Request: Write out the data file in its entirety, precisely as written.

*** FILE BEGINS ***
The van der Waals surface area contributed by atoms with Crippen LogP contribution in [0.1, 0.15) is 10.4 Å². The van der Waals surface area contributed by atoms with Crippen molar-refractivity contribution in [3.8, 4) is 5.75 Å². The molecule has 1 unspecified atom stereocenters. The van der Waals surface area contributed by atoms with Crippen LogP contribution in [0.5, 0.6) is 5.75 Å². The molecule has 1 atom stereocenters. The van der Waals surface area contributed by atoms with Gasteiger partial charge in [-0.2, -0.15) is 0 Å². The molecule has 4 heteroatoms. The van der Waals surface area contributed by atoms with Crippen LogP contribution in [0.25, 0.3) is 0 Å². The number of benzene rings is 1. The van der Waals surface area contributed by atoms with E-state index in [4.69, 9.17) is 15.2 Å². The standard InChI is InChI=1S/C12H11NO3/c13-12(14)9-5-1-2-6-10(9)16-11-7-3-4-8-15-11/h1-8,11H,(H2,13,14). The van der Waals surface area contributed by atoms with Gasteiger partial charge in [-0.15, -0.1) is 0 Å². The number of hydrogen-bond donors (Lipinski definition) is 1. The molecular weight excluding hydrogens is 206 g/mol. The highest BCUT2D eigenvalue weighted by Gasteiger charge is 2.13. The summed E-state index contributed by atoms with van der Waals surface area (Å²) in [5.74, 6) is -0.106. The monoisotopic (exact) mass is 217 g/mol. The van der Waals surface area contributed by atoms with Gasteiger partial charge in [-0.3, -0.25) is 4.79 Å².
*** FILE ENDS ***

The van der Waals surface area contributed by atoms with Crippen LogP contribution in [0.1, 0.15) is 10.4 Å². The van der Waals surface area contributed by atoms with Crippen molar-refractivity contribution in [3.8, 4) is 5.75 Å². The molecule has 1 unspecified atom stereocenters. The van der Waals surface area contributed by atoms with Crippen LogP contribution in [0.5, 0.6) is 5.75 Å². The molecule has 1 atom stereocenters. The van der Waals surface area contributed by atoms with Gasteiger partial charge in [-0.2, -0.15) is 0 Å². The molecule has 4 heteroatoms. The van der Waals surface area contributed by atoms with Crippen LogP contribution in [0.25, 0.3) is 0 Å². The number of benzene rings is 1. The van der Waals surface area contributed by atoms with E-state index in [4.69, 9.17) is 15.2 Å². The standard InChI is InChI=1S/C12H11NO3/c13-12(14)9-5-1-2-6-10(9)16-11-7-3-4-8-15-11/h1-8,11H,(H2,13,14). The van der Waals surface area contributed by atoms with Gasteiger partial charge in [-0.15, -0.1) is 0 Å². The number of hydrogen-bond donors (Lipinski definition) is 1. The molecular weight excluding hydrogens is 206 g/mol. The highest BCUT2D eigenvalue weighted by Gasteiger charge is 2.13. The summed E-state index contributed by atoms with van der Waals surface area (Å²) in [5.74, 6) is -0.106. The monoisotopic (exact) mass is 217 g/mol. The van der Waals surface area contributed by atoms with Gasteiger partial charge in [-0.3, -0.25) is 4.79 Å².